18 Polytomy in Rosaceae
19 Polytomy across Fabales, Rosales, Cucurbitales, and Fagales
20 Poales versus Commelinales and Zingiberales

Our analysis considers divergences rather than historical trait values of given nodes. Historical values cannot be accurately estimated from extant species, because descendant branches might have undergone parallel directional evolution and because unknown extinct branches may have had different trait values compared to surviving branches. Thus, we are highlighting major radiations in seed mass, not parts of the tree where there have been absolute changes in seed mass. Seed masses presented here are cross-species geometric means based on our sample of extant taxa in a clade. Calculations of divergence width and contribution size are based on estimated values at internal nodes using an iterative phylogenetic algorithm (22). However, we have been careful not to interpret these values as ancestral states.

Dates are presented to indicate the sequence and relative timing of major evolutionary events. Ages of major nodes were taken from the literature. These ages are derived from molecular data, calibrated on a single point in the fossil record. The ages of remaining nodes were calculated by interpolation from these “known” dates (22).

The divergence between angiosperms and gymnosperms is the most important, yet least well resolved, divergence in the tree. Molecular evidence generally supports the view that the extant gymnosperms are monophyletic (23, 24), but there is still some doubt about this (25). Under the monophyletic gymnosperm hypothesis, there is a 59-fold divergence in seed mass between angiosperms (small-seeded) and gymnosperms (large-seeded), ∼ 325 million years ago (Ma) (26) (Fig. 2, node A). This is the 54th widest divergence in the data set and contributes six times more to present-day variation in seed mass than the next highest contributing divergence (contribution = 0.43) (Fig. 1D and table S2). The alternative hypothesis, supported by morphological traits but not by molecular evidence (24, 27), is that Gnetales are the sister group of angiosperms. Under this hypothesis, the downward shift in seed mass associated with the divergence of angiosperms from Gnetales would be ∼ 16-fold. Despite the uncertainty around this node, it is clear that the evolution of the angiosperms was associated with a major reduction in seed mass. The difference in seed mass between gymnosperms and angiosperms is also apparent in the fossil record. The earliest angiosperms have much smaller seeds (averaging ∼ 1 mm3) than coeval gymnosperms (200 mm3) (17, 28, 29).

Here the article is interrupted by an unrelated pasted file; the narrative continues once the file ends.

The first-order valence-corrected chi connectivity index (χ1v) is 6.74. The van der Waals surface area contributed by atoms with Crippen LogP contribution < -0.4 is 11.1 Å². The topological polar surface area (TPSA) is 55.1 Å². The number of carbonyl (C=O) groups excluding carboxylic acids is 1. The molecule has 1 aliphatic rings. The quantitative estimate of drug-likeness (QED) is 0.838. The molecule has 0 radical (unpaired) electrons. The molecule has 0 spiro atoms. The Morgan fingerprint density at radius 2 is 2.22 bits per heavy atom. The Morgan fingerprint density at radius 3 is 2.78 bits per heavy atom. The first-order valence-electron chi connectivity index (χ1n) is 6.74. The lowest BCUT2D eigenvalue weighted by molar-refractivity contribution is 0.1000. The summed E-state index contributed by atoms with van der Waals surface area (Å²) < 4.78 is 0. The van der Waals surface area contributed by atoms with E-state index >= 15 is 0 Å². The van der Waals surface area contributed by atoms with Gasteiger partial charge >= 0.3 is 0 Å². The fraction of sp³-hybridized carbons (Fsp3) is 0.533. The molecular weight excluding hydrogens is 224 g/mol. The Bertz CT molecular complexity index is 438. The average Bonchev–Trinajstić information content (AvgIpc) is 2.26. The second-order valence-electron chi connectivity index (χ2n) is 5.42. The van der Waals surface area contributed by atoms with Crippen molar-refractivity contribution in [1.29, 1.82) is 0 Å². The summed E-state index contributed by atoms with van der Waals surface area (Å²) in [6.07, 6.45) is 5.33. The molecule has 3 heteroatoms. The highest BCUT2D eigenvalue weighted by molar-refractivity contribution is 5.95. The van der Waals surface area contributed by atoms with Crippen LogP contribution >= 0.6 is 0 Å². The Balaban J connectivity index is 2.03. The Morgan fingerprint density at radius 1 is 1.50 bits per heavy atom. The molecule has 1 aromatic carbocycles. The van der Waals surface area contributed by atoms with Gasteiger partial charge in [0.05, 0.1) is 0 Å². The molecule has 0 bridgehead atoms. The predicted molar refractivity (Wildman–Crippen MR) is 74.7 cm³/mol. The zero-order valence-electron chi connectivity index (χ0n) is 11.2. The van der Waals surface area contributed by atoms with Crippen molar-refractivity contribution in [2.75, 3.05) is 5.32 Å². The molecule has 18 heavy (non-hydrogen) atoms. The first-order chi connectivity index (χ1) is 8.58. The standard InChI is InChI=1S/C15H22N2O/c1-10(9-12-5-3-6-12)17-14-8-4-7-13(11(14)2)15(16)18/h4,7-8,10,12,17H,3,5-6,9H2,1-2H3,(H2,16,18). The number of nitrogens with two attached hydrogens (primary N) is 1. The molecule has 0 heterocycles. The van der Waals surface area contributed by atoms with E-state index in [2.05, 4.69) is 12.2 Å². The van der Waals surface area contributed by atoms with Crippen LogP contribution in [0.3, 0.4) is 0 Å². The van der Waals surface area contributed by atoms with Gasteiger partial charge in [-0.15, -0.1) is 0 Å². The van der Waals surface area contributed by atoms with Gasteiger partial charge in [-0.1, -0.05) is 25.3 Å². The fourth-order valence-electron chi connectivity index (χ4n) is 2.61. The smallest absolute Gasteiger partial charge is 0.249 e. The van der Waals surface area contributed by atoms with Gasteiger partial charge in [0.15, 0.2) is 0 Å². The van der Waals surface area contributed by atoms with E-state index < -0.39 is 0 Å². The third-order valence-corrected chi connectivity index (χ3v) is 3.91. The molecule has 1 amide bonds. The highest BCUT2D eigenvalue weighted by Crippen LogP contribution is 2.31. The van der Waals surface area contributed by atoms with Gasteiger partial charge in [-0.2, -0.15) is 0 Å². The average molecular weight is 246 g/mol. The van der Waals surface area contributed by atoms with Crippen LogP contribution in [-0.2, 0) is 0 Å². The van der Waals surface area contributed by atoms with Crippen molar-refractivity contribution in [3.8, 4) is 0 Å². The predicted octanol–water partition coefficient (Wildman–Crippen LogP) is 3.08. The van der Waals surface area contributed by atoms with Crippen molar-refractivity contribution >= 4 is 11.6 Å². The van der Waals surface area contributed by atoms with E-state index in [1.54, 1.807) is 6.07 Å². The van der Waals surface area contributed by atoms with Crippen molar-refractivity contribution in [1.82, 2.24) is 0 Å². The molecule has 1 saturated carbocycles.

Fig. 2.

Topology of the phylogenetic tree to order level, showing the location of the 20 widest divergences (black ellipses) and the 20 divergences making the largest contribution to present-day variation in seed mass (gray diamonds). Symbols at the branch tips represent changes within orders. The sample size and geometric mean seed mass presented for each order are for illustration only; all analyses were performed on species-level data. Some taxa have been omitted from this tree.